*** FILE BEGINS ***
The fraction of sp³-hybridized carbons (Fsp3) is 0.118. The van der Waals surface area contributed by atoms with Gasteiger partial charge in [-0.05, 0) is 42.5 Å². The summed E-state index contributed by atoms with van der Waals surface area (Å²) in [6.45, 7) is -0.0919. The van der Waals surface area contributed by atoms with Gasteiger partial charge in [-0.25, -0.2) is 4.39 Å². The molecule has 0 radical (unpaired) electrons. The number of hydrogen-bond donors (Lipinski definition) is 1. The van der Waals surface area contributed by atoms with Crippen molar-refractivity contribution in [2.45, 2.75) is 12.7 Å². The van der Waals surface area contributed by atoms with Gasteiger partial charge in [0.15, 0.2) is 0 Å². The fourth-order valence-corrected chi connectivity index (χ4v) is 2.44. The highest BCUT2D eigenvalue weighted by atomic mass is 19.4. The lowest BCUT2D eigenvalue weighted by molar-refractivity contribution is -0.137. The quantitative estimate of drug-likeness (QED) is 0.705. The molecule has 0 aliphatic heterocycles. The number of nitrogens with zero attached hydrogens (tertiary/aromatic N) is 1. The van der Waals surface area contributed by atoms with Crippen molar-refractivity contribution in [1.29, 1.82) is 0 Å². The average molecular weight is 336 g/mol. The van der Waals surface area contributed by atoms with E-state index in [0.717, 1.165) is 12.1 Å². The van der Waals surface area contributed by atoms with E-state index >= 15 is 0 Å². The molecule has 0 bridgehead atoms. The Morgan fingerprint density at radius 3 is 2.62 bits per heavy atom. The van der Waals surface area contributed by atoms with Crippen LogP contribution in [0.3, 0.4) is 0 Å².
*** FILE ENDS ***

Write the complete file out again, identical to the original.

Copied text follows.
The fraction of sp³-hybridized carbons (Fsp3) is 0.118. The van der Waals surface area contributed by atoms with Gasteiger partial charge in [-0.05, 0) is 42.5 Å². The summed E-state index contributed by atoms with van der Waals surface area (Å²) in [6.45, 7) is -0.0919. The van der Waals surface area contributed by atoms with Gasteiger partial charge in [-0.25, -0.2) is 4.39 Å². The molecule has 0 radical (unpaired) electrons. The number of hydrogen-bond donors (Lipinski definition) is 1. The van der Waals surface area contributed by atoms with Crippen molar-refractivity contribution in [2.45, 2.75) is 12.7 Å². The van der Waals surface area contributed by atoms with Gasteiger partial charge in [0.15, 0.2) is 0 Å². The fourth-order valence-corrected chi connectivity index (χ4v) is 2.44. The highest BCUT2D eigenvalue weighted by atomic mass is 19.4. The lowest BCUT2D eigenvalue weighted by molar-refractivity contribution is -0.137. The quantitative estimate of drug-likeness (QED) is 0.705. The molecule has 0 aliphatic heterocycles. The number of nitrogens with zero attached hydrogens (tertiary/aromatic N) is 1. The van der Waals surface area contributed by atoms with Crippen molar-refractivity contribution in [1.29, 1.82) is 0 Å². The average molecular weight is 336 g/mol. The van der Waals surface area contributed by atoms with E-state index in [0.717, 1.165) is 12.1 Å². The van der Waals surface area contributed by atoms with E-state index >= 15 is 0 Å². The molecule has 0 bridgehead atoms. The Morgan fingerprint density at radius 3 is 2.62 bits per heavy atom. The van der Waals surface area contributed by atoms with Crippen LogP contribution in [0.3, 0.4) is 0 Å².